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Mendelssohn, Enescu: Octets For Strings / Tetzlaff, Faust, Weithaas, Batiashvili


Release Date: 09/08/2009 
Label:  Cavi Music   Catalog #: 8553163   Spars Code: n/a 
Composer:  Felix MendelssohnGeorge Enescu
Performer:  Ori KamRachel RobertsChristian TetzlaffTanja Tetzlaff,   ... 
Number of Discs: 1 
Recorded in: Stereo 
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Notes and Editorial Reviews



MENDELSSOHN Octet. 1 ENESCU Octet 2 Christian Tetzlaff (vn); Isabelle Faust (vn); Lisa Batiashvili (vn); 1 Antje Weithaas (vn); Katherine Gowers (vn); 2 Rachel Roberts (va); Ori Kam (va); 1 Antoine Tamestit (va); 2 Tanja Tetzlaff (vc); Read more class="SUPER12">1 Quirine Viersen (vc); Gustav Rivinius (vc) 2 AVI 8553163 (71:29) Live: Heimbach June 11, 12, 2008


The annual chamber-music festival in Heimbach, Germany, is held at the hydroelectric power station for which Heimbach has been chiefly known. The jewel-case booklet discusses the very curious parallel made between the “tensions” in electric current and the tensions provided by musical contrasts. I’m not sure that I see enough of a parallel to match artistic director Lars Vogt’s enthusiastic discussion of it. For the results, however, if this disc is any measure, we are very fortunate.


The remarkable Octet of the 16-year-old Mendelssohn (1825) and the interesting Octet of the 19-year-old George Enescu (1900) are coupled on a disc that offers playing of the highest caliber. I presume that the organizational leadership that assembled this high-caliber “pick-up” group was that of violinist Christian Tetzlaff, one of the truly great solo and chamber musicians of our time.


The Mendelssohn Octet is played with unmatched clarity and exuberance, and with the expected spontaneity characteristic of a live performance. Tetzlaff and his associates bring us a lilting lightness in the Scherzo and a final-movement Presto that opens with delightfully growling cellos. This is a more satisfying performance than that of the Leipzig String Quartet (plus four) reviewed by me in 32:6 that included the Leipzig’s complete Mendelssohn string quartets. The Leipzig’s set of discs is still one to own, however. I would also not want to be without the Guarneri/Orion String Quartet version. The Emerson String Quartet players, in their traversal of the Mendelssohn quartets, include an Octet performance that is electronically over-recorded instead of engaging a second string quartet, which is a clever device but could not have been Mendelssohn’s intention. Perhaps some contemporary composer-wag will write an actual “Octet for String Quartet.” Darius Milhaud came close by writing two individual quartets that can also be played together as an octet. (I’m not suggesting waggishness here.)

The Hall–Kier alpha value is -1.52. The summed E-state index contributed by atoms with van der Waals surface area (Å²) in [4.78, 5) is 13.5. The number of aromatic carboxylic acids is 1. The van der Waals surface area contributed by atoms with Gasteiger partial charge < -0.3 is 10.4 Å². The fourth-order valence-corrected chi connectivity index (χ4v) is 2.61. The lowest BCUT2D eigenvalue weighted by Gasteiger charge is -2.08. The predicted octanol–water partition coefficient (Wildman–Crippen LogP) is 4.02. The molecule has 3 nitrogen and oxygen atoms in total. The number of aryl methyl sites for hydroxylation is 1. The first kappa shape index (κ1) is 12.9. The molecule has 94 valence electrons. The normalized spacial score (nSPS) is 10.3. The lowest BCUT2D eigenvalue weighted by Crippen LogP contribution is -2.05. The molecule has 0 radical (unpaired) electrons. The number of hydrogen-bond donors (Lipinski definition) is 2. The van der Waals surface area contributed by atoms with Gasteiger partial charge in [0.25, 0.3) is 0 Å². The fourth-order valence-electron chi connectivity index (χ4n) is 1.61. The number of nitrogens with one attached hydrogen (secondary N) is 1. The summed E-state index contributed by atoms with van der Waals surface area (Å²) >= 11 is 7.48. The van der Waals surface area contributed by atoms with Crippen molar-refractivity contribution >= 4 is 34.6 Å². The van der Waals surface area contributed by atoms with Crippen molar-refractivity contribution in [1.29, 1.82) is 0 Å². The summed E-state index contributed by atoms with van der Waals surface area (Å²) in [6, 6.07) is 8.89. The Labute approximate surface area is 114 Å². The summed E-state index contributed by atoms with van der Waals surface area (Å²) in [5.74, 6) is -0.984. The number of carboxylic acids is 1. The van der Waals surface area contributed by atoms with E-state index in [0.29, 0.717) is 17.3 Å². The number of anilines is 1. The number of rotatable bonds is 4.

George Enescu was one of the great violinists of the early-to-middle 20th century. As is true of many a prominent performer, he was also a composer. And as is also true of many such performer-composers, he was not a particularly noteworthy composer. Noteworthy (or “noteable”) or not (pardon the punning), this youthful Octet is certainly an interesting piece of distinctly early-20th century music, strongly influenced by French Impressionism and by Romanian folk music. The movement titles are in French. Thematic material developed in the first movement suffuses the succeeding three movements. The very beautiful Lentement (“slowly”) third movement begins con sordini and later opens up as the strings are no longer muted. The final fast movement enters subito , with its concluding bars, a D?-C in this C-Major work, reminiscent of the ending of the Schubert String Quintet with its D? appoggiatura before the final C.


This is certainly a CD to have in one’s collection, and to listen to more often than from time to time.


FANFARE: Burton Rothleder
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Works on This Recording

1.
Octet for Strings in E flat major, Op. 20 by Felix Mendelssohn
Performer:  Ori Kam (Viola), Rachel Roberts (Viola), Christian Tetzlaff (Violin),
Tanja Tetzlaff (Cello), Antje Weithaas (Violin), Lisa Batiashvili (Violin),
Isabelle Faust (Violin), Quirine Viersen (Cello)
Period: Romantic 
Written: 1825; Germany 
Length: 13 Minutes 47 Secs. 
2.
Octet for Strings in C major, Op. 7 by George Enescu
Performer:  Katharine Gowers (Violin), Antoine Tamestit (Viola), Gustav Rivinius (Cello),
Antje Weithaas (Violin), Quirine Viersen (Cello), Christian Tetzlaff (Violin),
Rachel Roberts (Viola), Isabelle Faust (Violin)
Period: 20th Century 
Written: 1900; Paris, France 
Length: 12 Minutes 39 Secs. 

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